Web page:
Handley Page Type F
|Type F (H.P.6)|
|Over Hendon, 17 November 1912|
|Role||Military two seater|
|National origin||United Kingdom|
|Designer||Frederick Handley Page|
|First flight||21 August 1912|
The Handley Page Type F was a two-seat, single-engined monoplane designed to compete for a War Office prize for a specified military machine in 1912. It crashed before the trials got under way and, although it flew well later, only one was built.
Design and development
In layout and general appearance the Type F was similar to the earlier Type D and its contemporary, the Type E. Like them, the wings of the Type F had a strongly curved leading edge and a straight but swept-back trailing edge. They were wire braced above and below with the upper wires attached to a four-strut pyramidal pylon above the cockpit and below to the undercarriage structure, which was very similar to that of the Type E. Lateral control was by wing warping; the outer 40% of each wing was relatively flexible and could be twisted by wires running from the cockpit via the pylon to kingposts at 60% span. The Type F did not have the chord extensions seen on the outer parts of the Type E's wings.
The Type F had a deep rectangular cross-section fuselage, narrowing to the rear, with fairings above and below for streamlining. The 70 hp (52 kW) Gnome rotary engine was completely enclosed in a snub-nosed cowling. The two crew sat side by side, as the military specification required, in an open cockpit at mid-wing. The observer, sitting on the left had a downward view through a windowed hatch. Elsewhere the aircraft was fabric-covered. The tailplane had a circular leading edge curving though a little more than 180° and carried split elevators with scalloped trailing edges. There was no fixed fin, only a rudder of irregular six-sided (five of them concave) shape. It had a tailskid formed from a pair of cane hoops.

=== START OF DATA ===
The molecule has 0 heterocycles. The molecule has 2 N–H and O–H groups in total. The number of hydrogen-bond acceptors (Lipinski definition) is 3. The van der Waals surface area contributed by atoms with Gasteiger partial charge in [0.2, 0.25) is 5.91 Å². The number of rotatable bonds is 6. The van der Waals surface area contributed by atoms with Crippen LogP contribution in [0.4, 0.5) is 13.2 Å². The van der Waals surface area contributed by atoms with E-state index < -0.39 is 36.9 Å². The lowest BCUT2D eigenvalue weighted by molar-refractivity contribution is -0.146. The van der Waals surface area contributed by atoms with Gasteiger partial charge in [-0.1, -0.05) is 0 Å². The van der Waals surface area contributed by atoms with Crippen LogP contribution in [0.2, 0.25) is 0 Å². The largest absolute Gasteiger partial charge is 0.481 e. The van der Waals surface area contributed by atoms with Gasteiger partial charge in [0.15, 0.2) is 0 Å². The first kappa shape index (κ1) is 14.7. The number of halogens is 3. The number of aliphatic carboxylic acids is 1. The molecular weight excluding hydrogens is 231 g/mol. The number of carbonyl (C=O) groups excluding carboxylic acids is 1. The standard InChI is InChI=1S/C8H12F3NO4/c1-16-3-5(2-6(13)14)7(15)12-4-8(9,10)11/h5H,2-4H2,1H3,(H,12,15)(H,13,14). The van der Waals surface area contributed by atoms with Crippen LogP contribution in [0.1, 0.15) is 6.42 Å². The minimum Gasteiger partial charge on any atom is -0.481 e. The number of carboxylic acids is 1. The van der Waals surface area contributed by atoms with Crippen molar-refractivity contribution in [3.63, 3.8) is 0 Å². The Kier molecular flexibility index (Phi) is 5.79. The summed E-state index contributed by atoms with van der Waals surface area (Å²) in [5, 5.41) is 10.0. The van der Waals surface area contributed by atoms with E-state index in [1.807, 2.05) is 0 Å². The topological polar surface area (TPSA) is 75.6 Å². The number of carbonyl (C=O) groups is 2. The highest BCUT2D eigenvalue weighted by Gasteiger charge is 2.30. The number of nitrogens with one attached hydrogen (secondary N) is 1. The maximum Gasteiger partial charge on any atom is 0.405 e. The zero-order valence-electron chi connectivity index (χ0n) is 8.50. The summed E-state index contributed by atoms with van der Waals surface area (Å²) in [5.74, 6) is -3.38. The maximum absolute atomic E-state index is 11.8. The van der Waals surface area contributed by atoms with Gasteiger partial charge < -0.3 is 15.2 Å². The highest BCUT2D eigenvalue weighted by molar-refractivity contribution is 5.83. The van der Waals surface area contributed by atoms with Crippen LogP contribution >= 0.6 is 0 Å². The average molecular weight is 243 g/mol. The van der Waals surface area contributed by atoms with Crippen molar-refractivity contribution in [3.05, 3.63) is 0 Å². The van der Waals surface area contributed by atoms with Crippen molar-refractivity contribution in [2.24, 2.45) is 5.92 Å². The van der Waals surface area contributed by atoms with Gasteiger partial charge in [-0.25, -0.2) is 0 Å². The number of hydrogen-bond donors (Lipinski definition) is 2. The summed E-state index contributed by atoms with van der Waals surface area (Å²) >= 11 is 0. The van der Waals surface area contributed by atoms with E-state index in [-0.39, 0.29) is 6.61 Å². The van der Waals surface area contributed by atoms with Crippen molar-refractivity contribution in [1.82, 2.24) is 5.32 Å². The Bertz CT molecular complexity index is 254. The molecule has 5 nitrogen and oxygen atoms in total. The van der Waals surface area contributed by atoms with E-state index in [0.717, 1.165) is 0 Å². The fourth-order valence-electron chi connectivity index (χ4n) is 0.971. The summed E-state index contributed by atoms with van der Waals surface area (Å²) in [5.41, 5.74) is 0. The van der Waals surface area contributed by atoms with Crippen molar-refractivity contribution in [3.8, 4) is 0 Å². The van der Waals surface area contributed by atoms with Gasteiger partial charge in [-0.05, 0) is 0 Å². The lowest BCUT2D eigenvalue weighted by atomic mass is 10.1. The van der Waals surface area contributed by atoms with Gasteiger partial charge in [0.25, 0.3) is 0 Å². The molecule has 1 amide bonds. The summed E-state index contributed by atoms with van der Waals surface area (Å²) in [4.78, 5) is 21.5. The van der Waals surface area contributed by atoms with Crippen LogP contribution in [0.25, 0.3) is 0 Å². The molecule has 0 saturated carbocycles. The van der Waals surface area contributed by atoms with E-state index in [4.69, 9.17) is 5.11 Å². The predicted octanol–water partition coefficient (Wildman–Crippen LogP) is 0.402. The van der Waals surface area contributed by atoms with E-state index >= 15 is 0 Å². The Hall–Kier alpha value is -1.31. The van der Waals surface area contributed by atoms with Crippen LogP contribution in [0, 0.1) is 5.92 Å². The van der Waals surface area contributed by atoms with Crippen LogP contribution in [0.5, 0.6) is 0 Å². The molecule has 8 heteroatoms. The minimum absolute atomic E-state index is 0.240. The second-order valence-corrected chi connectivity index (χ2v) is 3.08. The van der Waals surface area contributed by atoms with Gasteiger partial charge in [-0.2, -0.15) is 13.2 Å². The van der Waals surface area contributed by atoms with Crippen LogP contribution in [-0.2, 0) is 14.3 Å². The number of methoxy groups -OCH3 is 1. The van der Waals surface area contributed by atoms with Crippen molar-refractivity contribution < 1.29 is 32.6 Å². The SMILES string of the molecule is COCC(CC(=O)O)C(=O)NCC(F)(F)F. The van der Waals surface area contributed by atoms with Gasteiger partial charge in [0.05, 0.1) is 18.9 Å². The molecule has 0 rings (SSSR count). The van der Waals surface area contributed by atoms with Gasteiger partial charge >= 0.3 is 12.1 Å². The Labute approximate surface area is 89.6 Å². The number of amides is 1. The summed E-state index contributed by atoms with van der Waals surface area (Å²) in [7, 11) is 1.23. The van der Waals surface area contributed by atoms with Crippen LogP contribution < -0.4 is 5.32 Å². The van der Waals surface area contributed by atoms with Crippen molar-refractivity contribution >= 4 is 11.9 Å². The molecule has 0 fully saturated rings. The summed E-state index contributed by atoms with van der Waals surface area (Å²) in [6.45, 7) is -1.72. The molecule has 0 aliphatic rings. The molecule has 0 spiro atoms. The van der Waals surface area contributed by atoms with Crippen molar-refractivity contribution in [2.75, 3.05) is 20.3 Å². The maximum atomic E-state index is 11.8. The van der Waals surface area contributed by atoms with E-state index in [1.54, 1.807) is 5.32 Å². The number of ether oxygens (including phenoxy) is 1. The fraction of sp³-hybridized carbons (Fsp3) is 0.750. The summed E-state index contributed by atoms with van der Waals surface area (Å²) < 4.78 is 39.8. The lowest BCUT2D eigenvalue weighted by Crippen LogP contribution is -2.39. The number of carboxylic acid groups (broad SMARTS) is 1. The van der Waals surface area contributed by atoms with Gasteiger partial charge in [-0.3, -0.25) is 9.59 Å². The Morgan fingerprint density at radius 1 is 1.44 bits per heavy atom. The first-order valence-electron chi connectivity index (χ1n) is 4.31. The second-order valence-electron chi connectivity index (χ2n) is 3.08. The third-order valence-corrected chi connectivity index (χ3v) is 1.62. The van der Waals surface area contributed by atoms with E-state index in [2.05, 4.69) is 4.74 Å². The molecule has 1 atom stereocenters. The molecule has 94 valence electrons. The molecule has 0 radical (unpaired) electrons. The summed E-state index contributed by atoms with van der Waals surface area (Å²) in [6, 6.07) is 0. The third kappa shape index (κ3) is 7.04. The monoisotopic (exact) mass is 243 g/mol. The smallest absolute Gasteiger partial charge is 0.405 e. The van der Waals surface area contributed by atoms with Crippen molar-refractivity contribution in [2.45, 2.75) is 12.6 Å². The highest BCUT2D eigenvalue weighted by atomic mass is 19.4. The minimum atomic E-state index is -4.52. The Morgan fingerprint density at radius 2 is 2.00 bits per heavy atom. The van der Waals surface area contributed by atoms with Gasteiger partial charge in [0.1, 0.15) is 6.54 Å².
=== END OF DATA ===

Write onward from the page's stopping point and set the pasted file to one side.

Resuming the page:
In August 1912 it was taken, untested, from the factory at Barking (it was the last Handley Page aircraft built there) to the military trials at Larkhill. It flew there for the first time on 21 August, coping with the windy conditions quite well though showing the side-to-side wallowing that had also been experienced with the Type E before its wing warping lateral control was replaced by ailerons. The next day the engine failed soon after takeoff and a wing and the undercarriage were seriously damaged in the resulting crosswind landing. The Type F was withdrawn from the trials and returned to the new factory at Cricklewood for repairs. It was in the air again in early November, flown with enthusiasm with a variety of passengers by Wilfred Parke on most days. The Type F was lost on 15 December 1912 when engine failure led to the death of Parke and his passenger, Alfred Arkell Hardwick. In the retrospective type redesignation of 1924, the Type F became the H.P.6.
Data from Barnes & James 1987, pp. 63
- Crew: two
- Length: 30 ft 2 in (9.2 m)
- Wingspan: 43 ft 6 in (13.7 m)
- Height:  10 ft 6 in (3.2 m)
- Wing area: 250 ft2 (23.2 m2)
- Empty weight: 850 lb (386 kg)
- Gross weight: 1,450 lb (657 kg)
- Powerplant: 1 × Gnome rotary, 70 hp (52 kW)
- Maximum speed: 55 mph (88 km/h)
Description in Flight magazine, 26 October 1912